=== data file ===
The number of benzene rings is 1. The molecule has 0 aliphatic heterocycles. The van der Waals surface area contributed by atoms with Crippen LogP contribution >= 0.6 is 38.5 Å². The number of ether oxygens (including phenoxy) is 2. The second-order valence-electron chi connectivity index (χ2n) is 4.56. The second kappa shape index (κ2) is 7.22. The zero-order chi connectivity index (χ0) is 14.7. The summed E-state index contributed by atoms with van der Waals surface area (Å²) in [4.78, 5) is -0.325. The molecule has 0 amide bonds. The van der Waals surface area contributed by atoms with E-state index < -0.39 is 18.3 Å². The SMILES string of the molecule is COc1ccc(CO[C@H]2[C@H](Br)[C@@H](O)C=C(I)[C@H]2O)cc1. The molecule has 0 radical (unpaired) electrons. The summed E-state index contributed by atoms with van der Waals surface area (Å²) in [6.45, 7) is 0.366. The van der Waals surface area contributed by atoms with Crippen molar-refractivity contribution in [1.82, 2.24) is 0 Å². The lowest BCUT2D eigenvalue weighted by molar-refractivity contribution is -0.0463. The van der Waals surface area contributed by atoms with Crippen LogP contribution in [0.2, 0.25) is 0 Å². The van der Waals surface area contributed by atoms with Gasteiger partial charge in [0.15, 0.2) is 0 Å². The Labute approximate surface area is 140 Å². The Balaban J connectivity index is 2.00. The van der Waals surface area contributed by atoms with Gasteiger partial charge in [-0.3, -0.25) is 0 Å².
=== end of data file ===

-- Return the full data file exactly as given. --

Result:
The number of benzene rings is 1. The molecule has 0 aliphatic heterocycles. The van der Waals surface area contributed by atoms with Crippen LogP contribution >= 0.6 is 38.5 Å². The number of ether oxygens (including phenoxy) is 2. The second-order valence-electron chi connectivity index (χ2n) is 4.56. The second kappa shape index (κ2) is 7.22. The zero-order chi connectivity index (χ0) is 14.7. The summed E-state index contributed by atoms with van der Waals surface area (Å²) in [4.78, 5) is -0.325. The molecule has 0 amide bonds. The van der Waals surface area contributed by atoms with E-state index < -0.39 is 18.3 Å². The SMILES string of the molecule is COc1ccc(CO[C@H]2[C@H](Br)[C@@H](O)C=C(I)[C@H]2O)cc1. The molecule has 0 radical (unpaired) electrons. The summed E-state index contributed by atoms with van der Waals surface area (Å²) in [6.45, 7) is 0.366. The van der Waals surface area contributed by atoms with Crippen molar-refractivity contribution in [1.82, 2.24) is 0 Å². The lowest BCUT2D eigenvalue weighted by molar-refractivity contribution is -0.0463. The van der Waals surface area contributed by atoms with Crippen LogP contribution in [0.2, 0.25) is 0 Å². The van der Waals surface area contributed by atoms with Gasteiger partial charge in [0.15, 0.2) is 0 Å². The Labute approximate surface area is 140 Å². The Balaban J connectivity index is 2.00. The van der Waals surface area contributed by atoms with Gasteiger partial charge in [-0.3, -0.25) is 0 Å².